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The dirty secret behind attack ads

Jim Meffert, a former Minnesota congressional candidate, says negative campaign ads are designed to discourage some people from voting.

This the eighth story in a series comparing the U.S. system of politics and elections with other democracies around the world.

Jim Meffert
Jim Meffert

I mentioned a couple of installments back that Curtis Gans of the Center for the Study of American Electorate is convinced that negative campaign ads contribute to lower voter participation by causing many Americans to believe that their only choice is between bad and worse.

One former Minnesota congressional candidate says that is exactly the purpose.

Jim Meffert of Edina was the Democratic nominee for the U.S. House in Minnesota’s Third District in 2010. Before that he was involved in lobbying, grassroots politics and in charge of some state and federal PACs. So he has looked at the strategies behind campaign advertising from several insider perspectives. He told me that the primary purpose of late negative advertising is not to win votes for yourself but to reach weak supporters of your opponent in hopes of persuading them that it’s not worth voting at all.

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Early in the campaign, the main message is positive, Meffert said. You are introducing yourself, trying to get every possible pocket of support motivated to vote for you. Mid-campaign, he said, many ads are aimed at impressing potential donors that you at least have enough money to be on the air, and are trying convince them that if they will write some checks so you can air even more ads, you might have a chance to win. The funders are extremely pragmatic about not wasting resources on anyone who has no chance.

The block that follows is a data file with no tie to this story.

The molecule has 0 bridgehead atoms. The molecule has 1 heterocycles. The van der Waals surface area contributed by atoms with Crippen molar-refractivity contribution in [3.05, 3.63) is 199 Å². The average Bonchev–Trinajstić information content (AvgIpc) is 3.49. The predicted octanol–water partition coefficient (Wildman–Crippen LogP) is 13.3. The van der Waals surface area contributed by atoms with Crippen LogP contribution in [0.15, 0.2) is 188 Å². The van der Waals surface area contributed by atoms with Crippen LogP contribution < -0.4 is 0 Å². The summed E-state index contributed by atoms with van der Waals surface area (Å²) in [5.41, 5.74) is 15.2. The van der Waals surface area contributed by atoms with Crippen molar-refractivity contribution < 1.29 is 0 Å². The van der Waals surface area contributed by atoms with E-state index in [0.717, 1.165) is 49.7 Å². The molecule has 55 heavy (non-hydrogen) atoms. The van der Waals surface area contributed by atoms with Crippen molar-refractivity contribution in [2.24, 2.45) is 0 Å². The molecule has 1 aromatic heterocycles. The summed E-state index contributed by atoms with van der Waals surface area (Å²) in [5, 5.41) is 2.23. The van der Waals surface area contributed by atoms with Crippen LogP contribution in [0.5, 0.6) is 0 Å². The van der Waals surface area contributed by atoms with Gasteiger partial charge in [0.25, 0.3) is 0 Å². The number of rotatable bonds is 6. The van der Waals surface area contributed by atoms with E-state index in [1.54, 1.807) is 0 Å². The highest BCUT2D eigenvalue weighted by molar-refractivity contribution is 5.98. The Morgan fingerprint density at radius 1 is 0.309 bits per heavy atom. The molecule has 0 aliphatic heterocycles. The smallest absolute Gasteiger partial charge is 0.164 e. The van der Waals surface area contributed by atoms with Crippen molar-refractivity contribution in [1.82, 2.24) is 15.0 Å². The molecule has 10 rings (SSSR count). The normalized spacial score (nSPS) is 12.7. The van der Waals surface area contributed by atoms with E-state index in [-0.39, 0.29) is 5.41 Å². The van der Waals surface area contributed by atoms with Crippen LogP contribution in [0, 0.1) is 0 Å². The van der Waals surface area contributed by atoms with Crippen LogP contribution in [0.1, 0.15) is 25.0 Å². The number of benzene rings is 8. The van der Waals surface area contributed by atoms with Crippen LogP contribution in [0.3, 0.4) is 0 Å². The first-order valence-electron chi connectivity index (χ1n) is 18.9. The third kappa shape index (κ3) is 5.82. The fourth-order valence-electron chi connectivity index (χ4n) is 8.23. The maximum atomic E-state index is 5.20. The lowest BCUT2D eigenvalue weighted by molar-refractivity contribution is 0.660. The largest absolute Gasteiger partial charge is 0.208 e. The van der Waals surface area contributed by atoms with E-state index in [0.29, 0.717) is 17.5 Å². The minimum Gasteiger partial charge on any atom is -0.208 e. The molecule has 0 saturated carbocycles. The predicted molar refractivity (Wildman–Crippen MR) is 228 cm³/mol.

By the last stretch, when the most intense advertising occurs, you and your allies will go negative against your opponent. By that time, you have done polling to find your opponent’s weak spots and perhaps focus groups to test potential advertising messages that will have the greatest likelihood of undermining your opponent’s supporters’ interest in voting, Meffert said.

In a tight race, after you have done everything you can to get your supporters motivated to show up and vote for you, the purpose switches to something that should really have no place in a democracy.

At the end, Meffert said, “that’s when the negative ads outnumber the positive ads about five to one. That’s when they ask: ‘Did you know that Candidate X wears horns and is a predatory offender and is in the back pocket of evil corporations or the evil teachers unions?’ — or whatever trigger points the research has suggested might work, because the goal is to get 2 or 3 percent of the other guy’s weakest supporters to get turned off and just stay home.

“It’s the worst, most cynical part of the process,” Meffert said. “Trying to get people not to vote goes so against everything we’re supposed to be about in a democracy. But there’s a whole industry and people who spend their lives developing the best technique for accomplishing this. It’s an absolute abomination. And it’s happening all the time, much more often than people realize.”

Watching the late advertising during the current cycle, Meffert said,  “confirms to an ever greater degree that anyone who believes anything a candidate, or campaign says about their opponent or themselves in a purchased ad is an idiot.” 

Gans told me that the famous Democratic political consultant Bob Shrum had confirmed that this is the purpose of negative advertising. University of Minnesota political scientist David Samuels also believes that this is the main motivation for attack ads. On the other hand, longtime DFL political operative Jeff Blodgett, best-known for his association with Sen. Paul Wellstone, said he had never been involved in a strategy designed to discourage turnout.